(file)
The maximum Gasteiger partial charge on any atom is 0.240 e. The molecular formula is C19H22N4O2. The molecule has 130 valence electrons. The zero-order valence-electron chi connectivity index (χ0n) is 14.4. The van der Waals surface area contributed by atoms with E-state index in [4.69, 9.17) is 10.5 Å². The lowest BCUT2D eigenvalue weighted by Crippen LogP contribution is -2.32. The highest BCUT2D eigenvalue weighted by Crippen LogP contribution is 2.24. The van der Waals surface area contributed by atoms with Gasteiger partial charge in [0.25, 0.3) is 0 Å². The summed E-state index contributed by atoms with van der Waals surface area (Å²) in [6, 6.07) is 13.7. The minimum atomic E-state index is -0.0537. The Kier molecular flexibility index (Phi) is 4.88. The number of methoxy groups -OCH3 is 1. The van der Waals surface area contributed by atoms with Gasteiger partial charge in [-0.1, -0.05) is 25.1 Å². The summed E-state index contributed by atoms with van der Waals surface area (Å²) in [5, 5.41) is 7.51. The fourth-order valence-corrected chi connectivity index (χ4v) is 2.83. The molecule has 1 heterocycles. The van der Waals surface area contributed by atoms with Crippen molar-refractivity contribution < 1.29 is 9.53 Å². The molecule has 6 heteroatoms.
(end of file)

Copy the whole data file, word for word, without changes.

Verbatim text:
The maximum Gasteiger partial charge on any atom is 0.240 e. The molecular formula is C19H22N4O2. The molecule has 130 valence electrons. The zero-order valence-electron chi connectivity index (χ0n) is 14.4. The van der Waals surface area contributed by atoms with E-state index in [4.69, 9.17) is 10.5 Å². The lowest BCUT2D eigenvalue weighted by Crippen LogP contribution is -2.32. The highest BCUT2D eigenvalue weighted by Crippen LogP contribution is 2.24. The van der Waals surface area contributed by atoms with Gasteiger partial charge in [0.25, 0.3) is 0 Å². The summed E-state index contributed by atoms with van der Waals surface area (Å²) in [6, 6.07) is 13.7. The minimum atomic E-state index is -0.0537. The Kier molecular flexibility index (Phi) is 4.88. The number of methoxy groups -OCH3 is 1. The van der Waals surface area contributed by atoms with Gasteiger partial charge in [-0.1, -0.05) is 25.1 Å². The summed E-state index contributed by atoms with van der Waals surface area (Å²) in [5, 5.41) is 7.51. The fourth-order valence-corrected chi connectivity index (χ4v) is 2.83. The molecule has 1 heterocycles. The van der Waals surface area contributed by atoms with Crippen molar-refractivity contribution < 1.29 is 9.53 Å². The molecule has 6 heteroatoms.